AP Photo/J. Scott Applewhite

From the moment it was announced that Democrats had taken control of the House, we all knew it was coming. Today, the House will vote on a gun control bill, the first since in a very long while.

Lori Haas couldn’t contain her frustration the last time Congress voted on expanding background checks for gun purchases.

“Shame on you!” she shouted at senators in 2013 when a bill to extend background checks to private transactions at gun shows and over the internet failed.

Haas, whose daughter survived two bullet wounds to the head during the shooting massacre on the Virginia Tech campus in 2007, will have a different reaction when the House votes Wednesday on similar legislation.

That bill, along with another extending the time a dealer has to wait for a response from the background check system before completing a sale, is expected to pass the Democrat-led House.

“It’s about time,” Haas said.

The legislation is not, however, likely to be brought up for a vote in the Republican-controlled Senate.

No, it’s not.

However, Haas’ earlier outrage betrays a fundamental breakdown in the thinking of anti-gun activists. You see, I get that she’s upset over her daughter’s shooting. A lot of people who don’t even know her are upset about it. That includes me.

However, it should be noted that her daughter’s shooter underwent a background for his firearm purchases. A universal background check scheme wouldn’t have stopped him.

Nice try, though.

Meanwhile, we’re revisiting this in the halls of Congress. The problem here is that these bills don’t accomplish anything. Even if it somehow passed and became law, it wouldn’t stop the bad guys.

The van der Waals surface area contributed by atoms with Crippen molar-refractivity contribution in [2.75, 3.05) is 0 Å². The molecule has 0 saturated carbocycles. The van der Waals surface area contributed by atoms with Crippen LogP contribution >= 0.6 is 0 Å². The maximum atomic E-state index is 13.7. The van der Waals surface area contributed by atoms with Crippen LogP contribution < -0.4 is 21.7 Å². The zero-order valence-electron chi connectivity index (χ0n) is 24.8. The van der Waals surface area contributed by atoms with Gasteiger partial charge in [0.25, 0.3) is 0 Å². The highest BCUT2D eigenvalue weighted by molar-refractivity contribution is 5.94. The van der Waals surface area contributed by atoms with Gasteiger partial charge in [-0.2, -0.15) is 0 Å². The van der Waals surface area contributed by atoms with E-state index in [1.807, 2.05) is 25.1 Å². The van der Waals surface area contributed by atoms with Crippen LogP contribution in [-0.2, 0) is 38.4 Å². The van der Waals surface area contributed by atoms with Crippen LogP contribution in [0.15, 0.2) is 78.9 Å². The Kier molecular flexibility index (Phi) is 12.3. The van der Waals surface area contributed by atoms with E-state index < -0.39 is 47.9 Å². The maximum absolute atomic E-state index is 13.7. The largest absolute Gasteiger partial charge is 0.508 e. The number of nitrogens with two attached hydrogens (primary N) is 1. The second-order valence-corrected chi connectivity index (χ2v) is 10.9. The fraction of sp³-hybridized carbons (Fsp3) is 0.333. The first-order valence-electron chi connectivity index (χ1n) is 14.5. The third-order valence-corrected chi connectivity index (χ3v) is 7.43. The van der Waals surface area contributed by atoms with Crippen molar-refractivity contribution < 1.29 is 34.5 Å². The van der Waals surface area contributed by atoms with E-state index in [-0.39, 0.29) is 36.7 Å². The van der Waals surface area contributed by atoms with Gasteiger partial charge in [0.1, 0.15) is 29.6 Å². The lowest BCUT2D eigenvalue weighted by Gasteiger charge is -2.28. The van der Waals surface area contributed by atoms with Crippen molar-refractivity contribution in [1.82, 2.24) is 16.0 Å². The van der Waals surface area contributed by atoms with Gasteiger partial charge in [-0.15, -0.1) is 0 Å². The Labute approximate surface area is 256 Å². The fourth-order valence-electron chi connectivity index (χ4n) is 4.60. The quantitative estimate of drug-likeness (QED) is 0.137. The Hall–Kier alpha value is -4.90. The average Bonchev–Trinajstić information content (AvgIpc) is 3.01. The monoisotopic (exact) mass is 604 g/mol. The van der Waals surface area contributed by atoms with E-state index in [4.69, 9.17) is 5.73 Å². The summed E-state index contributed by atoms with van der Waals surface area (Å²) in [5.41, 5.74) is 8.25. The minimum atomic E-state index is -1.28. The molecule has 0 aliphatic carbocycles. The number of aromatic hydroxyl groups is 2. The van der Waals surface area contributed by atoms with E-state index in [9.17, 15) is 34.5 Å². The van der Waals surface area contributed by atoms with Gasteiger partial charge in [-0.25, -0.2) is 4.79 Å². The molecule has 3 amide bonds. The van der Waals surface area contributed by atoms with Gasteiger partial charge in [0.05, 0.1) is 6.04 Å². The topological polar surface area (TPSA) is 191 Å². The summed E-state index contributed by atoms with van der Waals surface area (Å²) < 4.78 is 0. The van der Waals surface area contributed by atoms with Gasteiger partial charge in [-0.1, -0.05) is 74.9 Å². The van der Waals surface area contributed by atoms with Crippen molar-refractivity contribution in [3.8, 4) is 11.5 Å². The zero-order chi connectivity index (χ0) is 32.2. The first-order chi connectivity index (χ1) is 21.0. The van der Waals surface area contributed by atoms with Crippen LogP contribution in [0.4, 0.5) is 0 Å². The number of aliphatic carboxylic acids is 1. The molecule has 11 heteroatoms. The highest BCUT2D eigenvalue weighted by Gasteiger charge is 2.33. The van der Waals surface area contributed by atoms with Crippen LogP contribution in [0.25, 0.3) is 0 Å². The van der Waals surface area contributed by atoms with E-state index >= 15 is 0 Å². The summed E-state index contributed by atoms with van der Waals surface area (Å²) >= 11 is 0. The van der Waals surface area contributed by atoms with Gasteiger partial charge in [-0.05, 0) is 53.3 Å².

“That’s no reason to try,” I’ve seen anti-gunners lament. My response is simple. Yes, it is. It is when all a law will accomplish is get in the way of good and decent people to purchase or sell their property. Yes, it is if there’s even the remote possibility that a son will have to jump through hoops to take possession of his father’s old shotgun or hunting rifle. Yes, it is if there’s no hope in the world that you’ll fail to accomplish the task at hand, which is to reduce gun violence.

Now, even if I thought it might do any of those things, I’d still oppose universal background checks from a rights standpoint, but I get that not everyone thinks that way.

But if it won’t even work? This country already has enough laws as it is. No one can keep up with them. Do we really need one more that won’t do anything except jam up people who didn’t realize they couldn’t transfer a gun without government permission at best?

I don’t think so.

I’m just glad the Senate won’t even consider it.